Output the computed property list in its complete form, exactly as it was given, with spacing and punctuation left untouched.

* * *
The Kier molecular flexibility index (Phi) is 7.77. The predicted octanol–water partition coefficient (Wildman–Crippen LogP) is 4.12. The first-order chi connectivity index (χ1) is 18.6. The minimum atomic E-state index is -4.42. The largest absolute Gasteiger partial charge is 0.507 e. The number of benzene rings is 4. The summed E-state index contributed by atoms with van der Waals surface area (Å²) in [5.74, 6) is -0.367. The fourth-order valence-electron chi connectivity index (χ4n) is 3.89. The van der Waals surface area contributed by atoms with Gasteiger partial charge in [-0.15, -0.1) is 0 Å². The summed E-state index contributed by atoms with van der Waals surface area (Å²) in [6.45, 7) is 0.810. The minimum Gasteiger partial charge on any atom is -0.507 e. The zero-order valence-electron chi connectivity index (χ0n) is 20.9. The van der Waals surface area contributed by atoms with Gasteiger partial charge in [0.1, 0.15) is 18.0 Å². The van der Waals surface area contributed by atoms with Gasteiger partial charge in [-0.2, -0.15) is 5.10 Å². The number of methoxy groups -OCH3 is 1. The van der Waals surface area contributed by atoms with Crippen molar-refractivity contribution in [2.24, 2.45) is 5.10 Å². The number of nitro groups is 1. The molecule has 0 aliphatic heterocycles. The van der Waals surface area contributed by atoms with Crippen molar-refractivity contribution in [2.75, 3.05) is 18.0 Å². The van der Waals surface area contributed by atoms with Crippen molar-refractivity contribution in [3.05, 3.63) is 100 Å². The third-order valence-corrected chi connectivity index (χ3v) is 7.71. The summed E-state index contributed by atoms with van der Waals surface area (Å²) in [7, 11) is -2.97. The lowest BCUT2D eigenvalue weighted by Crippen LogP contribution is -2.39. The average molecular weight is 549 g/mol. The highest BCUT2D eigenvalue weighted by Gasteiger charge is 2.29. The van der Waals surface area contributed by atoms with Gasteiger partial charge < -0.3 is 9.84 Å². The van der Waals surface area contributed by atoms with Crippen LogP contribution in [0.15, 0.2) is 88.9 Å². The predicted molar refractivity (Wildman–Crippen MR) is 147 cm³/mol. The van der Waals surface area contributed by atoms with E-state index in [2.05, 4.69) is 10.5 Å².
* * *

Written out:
The Kier molecular flexibility index (Phi) is 7.77. The predicted octanol–water partition coefficient (Wildman–Crippen LogP) is 4.12. The first-order chi connectivity index (χ1) is 18.6. The minimum atomic E-state index is -4.42. The largest absolute Gasteiger partial charge is 0.507 e. The number of benzene rings is 4. The summed E-state index contributed by atoms with van der Waals surface area (Å²) in [5.74, 6) is -0.367. The fourth-order valence-electron chi connectivity index (χ4n) is 3.89. The van der Waals surface area contributed by atoms with Gasteiger partial charge in [-0.15, -0.1) is 0 Å². The summed E-state index contributed by atoms with van der Waals surface area (Å²) in [6.45, 7) is 0.810. The minimum Gasteiger partial charge on any atom is -0.507 e. The zero-order valence-electron chi connectivity index (χ0n) is 20.9. The van der Waals surface area contributed by atoms with Gasteiger partial charge in [0.1, 0.15) is 18.0 Å². The van der Waals surface area contributed by atoms with Gasteiger partial charge in [-0.2, -0.15) is 5.10 Å². The number of methoxy groups -OCH3 is 1. The van der Waals surface area contributed by atoms with Crippen molar-refractivity contribution in [2.24, 2.45) is 5.10 Å². The number of nitro groups is 1. The molecule has 0 aliphatic heterocycles. The van der Waals surface area contributed by atoms with Crippen molar-refractivity contribution in [2.75, 3.05) is 18.0 Å². The van der Waals surface area contributed by atoms with Crippen molar-refractivity contribution in [3.05, 3.63) is 100 Å². The third-order valence-corrected chi connectivity index (χ3v) is 7.71. The summed E-state index contributed by atoms with van der Waals surface area (Å²) in [7, 11) is -2.97. The lowest BCUT2D eigenvalue weighted by Crippen LogP contribution is -2.39. The average molecular weight is 549 g/mol. The highest BCUT2D eigenvalue weighted by Gasteiger charge is 2.29. The van der Waals surface area contributed by atoms with Gasteiger partial charge < -0.3 is 9.84 Å². The van der Waals surface area contributed by atoms with Crippen LogP contribution in [0.15, 0.2) is 88.9 Å². The predicted molar refractivity (Wildman–Crippen MR) is 147 cm³/mol. The van der Waals surface area contributed by atoms with E-state index in [2.05, 4.69) is 10.5 Å².